State Land will eventually sell the land around the reconfigured preserve, including about 60 percent of the existing mitigation land, for whatever they can make from developers.

The Town of Marana is required to trade the current rectangular preserve for the reconfigured preserve, and will have to provide mitigation land to developers, but will not be allowed to collect any revenue from that.

"The state wants us to have 2,700 acres of mitigation land, and none of it usable," Honea said. "It's all in the bottom of a wash, it's in a drainage area, it's not land that has any value. For that, we will give them the other mitigation land back, or about 60 percent of it, which meets the criteria for building homes and things of that nature. We're trading some pretty good land for some really non-usable land."

Carolyn Campbell, executive director of the Coalition for Sonoran Desert Protection, also has issues with the reconfigured preserve, but for different reasons.

She told the council last Tuesday she supports the effort to purchase the land and believes the larger rezoning process is the best way to protect the Tortolita Preserve in perpetuity. However, she and the coalition believe the current reconfigured preserve does not meet ecological and biological goals because it does not connect with other preserved lands, core habitats or constructed wildlife crossings.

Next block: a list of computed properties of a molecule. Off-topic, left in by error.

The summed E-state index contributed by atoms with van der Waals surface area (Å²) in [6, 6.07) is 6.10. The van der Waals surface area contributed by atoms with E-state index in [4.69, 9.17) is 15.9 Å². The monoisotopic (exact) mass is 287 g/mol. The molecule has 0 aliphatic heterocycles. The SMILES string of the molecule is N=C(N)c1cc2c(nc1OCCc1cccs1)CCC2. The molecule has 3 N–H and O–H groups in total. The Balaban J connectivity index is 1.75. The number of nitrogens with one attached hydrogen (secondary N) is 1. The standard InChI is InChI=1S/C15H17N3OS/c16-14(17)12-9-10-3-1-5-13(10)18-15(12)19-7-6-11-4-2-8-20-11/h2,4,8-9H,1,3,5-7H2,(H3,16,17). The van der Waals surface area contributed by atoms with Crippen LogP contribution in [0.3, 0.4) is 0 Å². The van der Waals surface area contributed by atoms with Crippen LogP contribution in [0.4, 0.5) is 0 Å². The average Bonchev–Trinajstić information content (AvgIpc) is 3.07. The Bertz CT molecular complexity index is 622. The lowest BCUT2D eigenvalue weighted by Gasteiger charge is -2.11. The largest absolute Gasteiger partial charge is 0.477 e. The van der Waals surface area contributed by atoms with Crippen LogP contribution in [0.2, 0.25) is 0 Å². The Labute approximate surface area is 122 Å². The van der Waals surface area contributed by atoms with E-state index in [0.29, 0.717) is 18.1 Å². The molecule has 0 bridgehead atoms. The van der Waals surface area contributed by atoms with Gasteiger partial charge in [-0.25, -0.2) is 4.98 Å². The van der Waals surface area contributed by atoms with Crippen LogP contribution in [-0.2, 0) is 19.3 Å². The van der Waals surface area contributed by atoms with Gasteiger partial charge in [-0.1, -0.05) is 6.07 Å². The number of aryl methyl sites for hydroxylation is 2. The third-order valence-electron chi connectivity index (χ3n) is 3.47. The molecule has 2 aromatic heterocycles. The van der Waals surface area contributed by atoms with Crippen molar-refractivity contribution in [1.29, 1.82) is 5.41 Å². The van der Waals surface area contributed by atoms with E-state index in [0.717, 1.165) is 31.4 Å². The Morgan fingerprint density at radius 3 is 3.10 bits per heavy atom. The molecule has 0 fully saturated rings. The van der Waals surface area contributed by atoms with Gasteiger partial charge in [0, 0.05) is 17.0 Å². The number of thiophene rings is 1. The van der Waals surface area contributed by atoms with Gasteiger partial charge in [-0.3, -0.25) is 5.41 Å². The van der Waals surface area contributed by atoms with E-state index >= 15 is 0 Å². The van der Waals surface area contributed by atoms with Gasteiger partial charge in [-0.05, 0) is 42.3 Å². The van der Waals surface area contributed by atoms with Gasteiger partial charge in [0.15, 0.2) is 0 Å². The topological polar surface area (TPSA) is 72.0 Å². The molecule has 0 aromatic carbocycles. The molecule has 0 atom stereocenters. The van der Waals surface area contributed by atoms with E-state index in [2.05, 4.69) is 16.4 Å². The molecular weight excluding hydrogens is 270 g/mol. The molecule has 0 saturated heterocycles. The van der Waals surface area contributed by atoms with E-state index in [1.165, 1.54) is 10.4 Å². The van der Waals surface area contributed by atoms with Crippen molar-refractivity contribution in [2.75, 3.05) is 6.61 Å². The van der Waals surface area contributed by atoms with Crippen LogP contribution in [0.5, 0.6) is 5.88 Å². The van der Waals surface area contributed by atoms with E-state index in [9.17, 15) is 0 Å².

Campbell said this aspect is crucial to establish effective habitat connectivity.

"The proposal seems to be based on drainage needs rather than wildlife habitat protection and connectivity," she wrote in an Oct. 8 letter to the council. "I do want to stress that the acreage is not necessarily the most important thing but rather the functionality of the lands."

Campbell noted the Regional Transportation Authority has already approved funding for three wildlife crossings along Tangerine Road in anticipation of the eventual development along the Tangerine Corridor. Not all of the crossings line up with the proposed reconfiguration.

She argues that taxpayer money is being used to create these crossings, so the town should do what they can to make them effective and usable to wildlife.

In the end, the other council members agreed with Honea that the conditions of the agreement are unfavorable to the town. They encouraged Cassidy and other staff to continue negotiations with State Land, to resolve the issues they found with the purchase and their inability to recoup costs on mitigation land.

The council could also choose to stick with their current lease and continue to make annual payments.

"I'm going to need to see the finances because if we're going to end up paying more but getting less, I don't know if I'm for that either," said council member Roxanne Ziegler.

Staff estimated that if the town were to buy the preserve at auction, it would cost between $17 to $18 million. Honea said the debt service for that will be about $1 million per year, which is roughly double what the town pays right now for the lease.

"We started out with a good deal ... but I think the parameters the state has put on this land are not acceptable," Honea said.

"Our taxpayers should not foot the bill for mitigation land for the state to sell land and make big money, for education or not."